By Siyad Abdigedi
The surrender of Abdirashid Janan to the Federal Government of Somalia ushered in a period of calm for the citizens of Gedo. Residents of Mandera and Beled Hawo towns, which are located on the border of Kenya and Somalia, respectively, feel a big weight lifted off their shoulders, they no longer have to worry about a potential conflict of armies, which has always been reported to result in civilian casualties.
Just a few months ago, an aggressive dawn assault by Janan’s men on the Somalia federal army in Beled Hawo resulted in the killing of an entire family of six, with only the mother surviving the attack. A number of Janan’s men were also captured.
Janan, a former Jubaland state government security minister, was detained in Mogadishu in August 2019 for suspected human rights violations but fled in January 2020 and had been on the run before his recent surrender.
The surrender was secretly orchestrated by Janan’s loyalists and Somali Chief spy Fahad Yassin. Janan was later fired from his position as a security minister by Jubaland’s leader, Ahmed Madobe, for surrendering to the federal government in Mogadishu. He was flown to Mogadishu and met with top security officials before handing over his militia and weapons days later as talks between him and the federal government continued.
The Federal Government of Somalia and the administration of Jubbaland have been at odds. The Farmajo administration had previously rejected Madobe’s re-election but later accepted its legitimacy to serve as a transitional government for two years.
Possible results of Janan-Mogadishu negotiations
Rub my back, I rub yours, will most definitely be the compromise between the two parties. In return for cutting ties with Madobe’s camp, Mogadishu can grant him amnesty from his case.
The surrender of Janan to Mogadishu represents a significant political breakthrough for Farmajo because it ensures the stability of the Gedo region. Janan was a crucial figure in Jubbaland administration, and his surrender, along with his forces, weakens Madobe’s camp morale. He not only defected with troops and arms, but also with secrets, which is a critical asset in countering Ahmed Madobe.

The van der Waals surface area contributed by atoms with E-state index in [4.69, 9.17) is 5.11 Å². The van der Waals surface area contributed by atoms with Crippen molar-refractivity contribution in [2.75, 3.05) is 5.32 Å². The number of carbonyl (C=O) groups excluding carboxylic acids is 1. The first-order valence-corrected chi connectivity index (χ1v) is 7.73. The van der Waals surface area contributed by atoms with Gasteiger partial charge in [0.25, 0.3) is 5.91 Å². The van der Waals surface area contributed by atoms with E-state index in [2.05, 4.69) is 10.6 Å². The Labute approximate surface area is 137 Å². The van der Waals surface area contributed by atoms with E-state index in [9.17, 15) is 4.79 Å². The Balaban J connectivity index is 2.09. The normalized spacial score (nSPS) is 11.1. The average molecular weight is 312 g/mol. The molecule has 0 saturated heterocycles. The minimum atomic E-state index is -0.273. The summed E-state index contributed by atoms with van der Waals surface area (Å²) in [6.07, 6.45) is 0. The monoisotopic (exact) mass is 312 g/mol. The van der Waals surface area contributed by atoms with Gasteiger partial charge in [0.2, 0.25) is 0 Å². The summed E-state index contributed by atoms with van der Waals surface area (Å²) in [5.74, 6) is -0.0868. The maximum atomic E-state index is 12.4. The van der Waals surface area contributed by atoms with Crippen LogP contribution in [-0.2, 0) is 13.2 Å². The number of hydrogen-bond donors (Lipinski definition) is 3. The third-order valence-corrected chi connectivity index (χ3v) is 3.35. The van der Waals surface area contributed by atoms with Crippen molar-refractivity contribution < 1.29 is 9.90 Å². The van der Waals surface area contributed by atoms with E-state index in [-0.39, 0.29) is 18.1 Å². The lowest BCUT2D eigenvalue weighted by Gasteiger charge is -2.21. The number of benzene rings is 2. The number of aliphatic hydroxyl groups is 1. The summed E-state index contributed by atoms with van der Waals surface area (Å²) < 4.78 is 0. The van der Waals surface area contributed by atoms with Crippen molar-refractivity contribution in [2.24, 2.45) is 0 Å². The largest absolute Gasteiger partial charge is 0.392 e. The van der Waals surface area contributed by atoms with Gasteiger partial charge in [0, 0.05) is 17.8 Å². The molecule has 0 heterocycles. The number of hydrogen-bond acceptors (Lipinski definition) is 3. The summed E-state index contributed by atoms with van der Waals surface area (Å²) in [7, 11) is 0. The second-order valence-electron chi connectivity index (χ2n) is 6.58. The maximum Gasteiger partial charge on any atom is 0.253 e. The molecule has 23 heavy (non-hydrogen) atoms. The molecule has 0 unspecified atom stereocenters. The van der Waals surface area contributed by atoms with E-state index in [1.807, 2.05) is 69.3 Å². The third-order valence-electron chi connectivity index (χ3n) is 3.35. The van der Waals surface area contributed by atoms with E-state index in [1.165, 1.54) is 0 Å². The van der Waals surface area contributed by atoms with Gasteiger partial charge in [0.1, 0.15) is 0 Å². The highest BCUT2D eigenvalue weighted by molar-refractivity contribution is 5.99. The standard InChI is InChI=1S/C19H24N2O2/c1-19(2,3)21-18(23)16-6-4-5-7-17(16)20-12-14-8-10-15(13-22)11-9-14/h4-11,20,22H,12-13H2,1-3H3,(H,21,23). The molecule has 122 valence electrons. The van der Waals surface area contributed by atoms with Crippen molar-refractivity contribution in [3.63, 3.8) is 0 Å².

Farmajos’ administration could also be planning to advance troops in the near future in order to capture Buale town with the help of Janan and his men and make it Jubbaland’s capital city. Middle Jubba is made up of four districts: Buaale, Sakow, Salagle, and Jilib, all of which are now under the rule of Al Shabaab. Planting an alternate regional government here would undermine the Madobe administration, which is headquartered in the port of Kismayu.
The talks between the two could follow a separate path, yielding a myriad of other possible outcomes that would undoubtedly have a significant effect on Jubbaland politics in the coming months.
Siyad is a security analyst with an emphasis on the Horn of Africa.
Why Nairobi MCA are yet to be sworn-in
Nairobi MCAs are divided over the unexpected delay to swear them in more than one month since they were elected. They claim Governor Johnson Sakaja’s silence on the matter is worrying yet elected members in other counties have been sworn in.
“The voters don’t want to know whether we have been sworn in or not. All they want is to be served and promises we made during campaigns be fulfilled,” Odhiambo said yesterday. Odhiambo challenged Governor Sakaja to convene the first sitting by Thursday as it had been speculated.
His Gatina Ward counterpart Kennedy Swaka said some members were now operating from the streets and cyber cafes since they had not been sworn in.
“It’s shameful that other county assemblies have kicked off business yet here in Nairobi, we are being told to loiter in streets because the governor is trying to buy time,” Sakwa said.
However, Peter Imwatok, the outgoing Minority Whip argues that the MCA’s have no mandate to pressure Governor Sakaja before the constitutional timelines lapse.
Imwatok, who is serving his third time as Makongeni ward member, says the Constitution stipulates that the members must be sworn in before 30 days after the gazettement of nominated members.